Ladies and Gentlemen,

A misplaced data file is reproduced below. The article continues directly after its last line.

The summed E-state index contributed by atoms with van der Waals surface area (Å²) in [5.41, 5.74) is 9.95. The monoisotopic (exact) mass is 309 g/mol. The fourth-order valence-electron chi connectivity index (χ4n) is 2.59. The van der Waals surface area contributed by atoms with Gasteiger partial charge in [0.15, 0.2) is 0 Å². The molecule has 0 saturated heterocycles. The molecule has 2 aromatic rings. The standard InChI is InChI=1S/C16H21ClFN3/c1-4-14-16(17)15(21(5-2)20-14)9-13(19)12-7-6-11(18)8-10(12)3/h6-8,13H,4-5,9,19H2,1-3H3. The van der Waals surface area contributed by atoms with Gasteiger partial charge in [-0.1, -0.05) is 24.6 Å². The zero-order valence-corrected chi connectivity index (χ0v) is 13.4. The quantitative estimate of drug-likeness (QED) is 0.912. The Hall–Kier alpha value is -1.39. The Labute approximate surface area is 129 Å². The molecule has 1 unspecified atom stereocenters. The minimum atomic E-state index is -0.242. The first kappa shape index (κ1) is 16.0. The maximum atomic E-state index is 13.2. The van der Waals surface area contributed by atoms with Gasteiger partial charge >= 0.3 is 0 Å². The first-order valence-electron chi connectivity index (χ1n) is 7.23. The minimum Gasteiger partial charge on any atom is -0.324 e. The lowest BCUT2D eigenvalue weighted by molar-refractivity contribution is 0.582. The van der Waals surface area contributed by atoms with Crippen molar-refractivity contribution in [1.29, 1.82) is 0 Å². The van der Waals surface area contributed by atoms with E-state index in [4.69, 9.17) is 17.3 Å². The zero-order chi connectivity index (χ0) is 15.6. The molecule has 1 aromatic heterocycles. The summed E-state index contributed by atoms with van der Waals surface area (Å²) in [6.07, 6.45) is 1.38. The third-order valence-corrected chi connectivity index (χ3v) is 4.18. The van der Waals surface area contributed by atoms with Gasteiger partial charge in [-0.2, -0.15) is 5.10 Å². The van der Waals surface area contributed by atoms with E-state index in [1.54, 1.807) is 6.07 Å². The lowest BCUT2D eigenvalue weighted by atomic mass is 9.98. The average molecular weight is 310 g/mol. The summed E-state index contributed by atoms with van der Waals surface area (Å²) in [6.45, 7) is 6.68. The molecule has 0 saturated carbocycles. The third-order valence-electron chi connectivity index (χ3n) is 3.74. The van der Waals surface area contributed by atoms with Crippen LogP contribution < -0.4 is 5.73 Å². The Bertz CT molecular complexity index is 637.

Therefore I am able to say that I greet you here as the prime minister of a people which is unique in Europe. This is not based on our merit; humility necessarily forms part of Christianity, and we must therefore admit that this is not based on our merit, but a feature which is specific to us: we speak a special language and we belong to a special culture. In the European Union – of which we are a member – we are looked upon as the easternmost Europeans or the westernmost Eastern people. With these words and this description others seek to suggest that the Hungarian people is a newcomer to Europe. Indeed, this is true: the Hungarian people arrived in its present homeland – Central Europe, the Carpathian Basin – one thousand one hundred years ago. We arrived in Europe one thousand one hundred years ago, and ever since we have succeeded in preserving both our culture and language, as well as a considerable area of our former territories. We feel that we have not only preserved our special culture, but have also enriched it, because throughout all this time we have tried to combine the wisdom we brought from the East with Western rationality. This has resulted in a very specific Hungarian way of thinking; this has enabled Hungarians to give the whole of humanity a disproportionately large number of scientists and artists, compared to their population of ten million or so. Therefore we Hungarians are proud of our origins. And when we translate a poem by a Persian poet, or read accounts of Iran from eighteenth and nineteenth century Hungarian explorers and travellers, or assess the loanwords in the Hungarian language derived from the Persian language, we feel that we are closer to our own origins, and we understand more and more facets and details of ourselves. This is the background, Esteemed University Leaders, Honourable Minister, which help you understand why it is an honour for us Hungarians that the Tehran University of Medical Sciences has, with our assistance and support, erected the first statue of Ignác Semmelweis in Iran, 150 years after his death. And it is also an honour for us that we may today unveil statues of “the rescuer of mothers” Ignác Semmelweis and “the Prince of Physicians” Ibn-Sīnā.